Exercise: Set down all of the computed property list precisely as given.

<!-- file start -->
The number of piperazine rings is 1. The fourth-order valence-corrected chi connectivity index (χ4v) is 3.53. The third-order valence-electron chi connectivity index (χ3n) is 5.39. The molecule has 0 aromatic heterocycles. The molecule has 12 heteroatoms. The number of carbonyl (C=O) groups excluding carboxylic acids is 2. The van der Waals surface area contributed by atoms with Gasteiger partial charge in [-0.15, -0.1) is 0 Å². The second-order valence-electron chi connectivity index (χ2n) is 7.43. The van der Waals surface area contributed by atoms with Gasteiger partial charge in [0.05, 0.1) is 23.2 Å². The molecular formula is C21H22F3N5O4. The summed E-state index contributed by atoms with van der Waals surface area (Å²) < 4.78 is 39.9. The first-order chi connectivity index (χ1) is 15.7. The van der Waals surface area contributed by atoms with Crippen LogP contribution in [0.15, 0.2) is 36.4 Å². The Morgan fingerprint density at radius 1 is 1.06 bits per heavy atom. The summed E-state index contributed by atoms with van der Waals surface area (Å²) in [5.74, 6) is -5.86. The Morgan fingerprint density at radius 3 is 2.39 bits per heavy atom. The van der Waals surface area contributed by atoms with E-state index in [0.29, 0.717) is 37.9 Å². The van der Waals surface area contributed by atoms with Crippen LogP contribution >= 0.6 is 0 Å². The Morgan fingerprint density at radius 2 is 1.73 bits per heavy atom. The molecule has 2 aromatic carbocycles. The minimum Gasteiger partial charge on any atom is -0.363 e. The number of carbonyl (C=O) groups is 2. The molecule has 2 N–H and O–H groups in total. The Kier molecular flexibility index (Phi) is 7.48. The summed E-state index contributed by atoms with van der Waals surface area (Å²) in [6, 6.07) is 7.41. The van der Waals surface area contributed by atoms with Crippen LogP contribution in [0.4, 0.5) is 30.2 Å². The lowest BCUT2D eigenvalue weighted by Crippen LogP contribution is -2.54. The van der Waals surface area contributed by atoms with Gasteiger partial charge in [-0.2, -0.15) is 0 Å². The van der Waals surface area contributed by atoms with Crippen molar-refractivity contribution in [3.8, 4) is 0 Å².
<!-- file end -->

The number of piperazine rings is 1. The fourth-order valence-corrected chi connectivity index (χ4v) is 3.53. The third-order valence-electron chi connectivity index (χ3n) is 5.39. The molecule has 0 aromatic heterocycles. The molecule has 12 heteroatoms. The number of carbonyl (C=O) groups excluding carboxylic acids is 2. The van der Waals surface area contributed by atoms with Gasteiger partial charge in [-0.15, -0.1) is 0 Å². The second-order valence-electron chi connectivity index (χ2n) is 7.43. The van der Waals surface area contributed by atoms with Gasteiger partial charge in [0.05, 0.1) is 23.2 Å². The molecular formula is C21H22F3N5O4. The summed E-state index contributed by atoms with van der Waals surface area (Å²) < 4.78 is 39.9. The first-order chi connectivity index (χ1) is 15.7. The van der Waals surface area contributed by atoms with Crippen LogP contribution in [0.15, 0.2) is 36.4 Å². The Morgan fingerprint density at radius 1 is 1.06 bits per heavy atom. The summed E-state index contributed by atoms with van der Waals surface area (Å²) in [5.74, 6) is -5.86. The Morgan fingerprint density at radius 3 is 2.39 bits per heavy atom. The van der Waals surface area contributed by atoms with E-state index in [0.29, 0.717) is 37.9 Å². The van der Waals surface area contributed by atoms with Crippen LogP contribution >= 0.6 is 0 Å². The Morgan fingerprint density at radius 2 is 1.73 bits per heavy atom. The molecule has 2 aromatic carbocycles. The minimum Gasteiger partial charge on any atom is -0.363 e. The number of carbonyl (C=O) groups is 2. The molecule has 2 N–H and O–H groups in total. The Kier molecular flexibility index (Phi) is 7.48. The summed E-state index contributed by atoms with van der Waals surface area (Å²) in [6, 6.07) is 7.41. The van der Waals surface area contributed by atoms with Crippen LogP contribution in [0.4, 0.5) is 30.2 Å². The lowest BCUT2D eigenvalue weighted by Crippen LogP contribution is -2.54. The van der Waals surface area contributed by atoms with Gasteiger partial charge in [-0.2, -0.15) is 0 Å². The van der Waals surface area contributed by atoms with Crippen molar-refractivity contribution in [3.8, 4) is 0 Å².